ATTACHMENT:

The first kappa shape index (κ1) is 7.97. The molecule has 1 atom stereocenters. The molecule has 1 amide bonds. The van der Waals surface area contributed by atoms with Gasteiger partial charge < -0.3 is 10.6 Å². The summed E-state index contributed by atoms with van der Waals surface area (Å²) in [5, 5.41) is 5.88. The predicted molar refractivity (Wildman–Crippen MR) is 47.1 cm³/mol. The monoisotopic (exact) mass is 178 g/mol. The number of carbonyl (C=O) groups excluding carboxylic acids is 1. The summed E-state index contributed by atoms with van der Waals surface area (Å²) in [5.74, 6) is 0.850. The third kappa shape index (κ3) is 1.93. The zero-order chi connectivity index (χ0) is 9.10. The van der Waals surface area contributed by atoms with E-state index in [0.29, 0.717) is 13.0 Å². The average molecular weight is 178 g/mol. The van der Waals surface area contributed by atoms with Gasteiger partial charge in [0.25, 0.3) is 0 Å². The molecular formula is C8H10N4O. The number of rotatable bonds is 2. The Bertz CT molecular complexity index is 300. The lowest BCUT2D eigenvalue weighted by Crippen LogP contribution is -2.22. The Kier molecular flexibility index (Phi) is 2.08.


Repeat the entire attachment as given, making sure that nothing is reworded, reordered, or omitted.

The first kappa shape index (κ1) is 7.97. The molecule has 1 atom stereocenters. The molecule has 1 amide bonds. The van der Waals surface area contributed by atoms with Gasteiger partial charge < -0.3 is 10.6 Å². The summed E-state index contributed by atoms with van der Waals surface area (Å²) in [5, 5.41) is 5.88. The predicted molar refractivity (Wildman–Crippen MR) is 47.1 cm³/mol. The monoisotopic (exact) mass is 178 g/mol. The number of carbonyl (C=O) groups excluding carboxylic acids is 1. The summed E-state index contributed by atoms with van der Waals surface area (Å²) in [5.74, 6) is 0.850. The third kappa shape index (κ3) is 1.93. The zero-order chi connectivity index (χ0) is 9.10. The van der Waals surface area contributed by atoms with E-state index in [0.29, 0.717) is 13.0 Å². The average molecular weight is 178 g/mol. The van der Waals surface area contributed by atoms with Gasteiger partial charge in [0.25, 0.3) is 0 Å². The molecular formula is C8H10N4O. The number of rotatable bonds is 2. The Bertz CT molecular complexity index is 300. The lowest BCUT2D eigenvalue weighted by Crippen LogP contribution is -2.22. The Kier molecular flexibility index (Phi) is 2.08.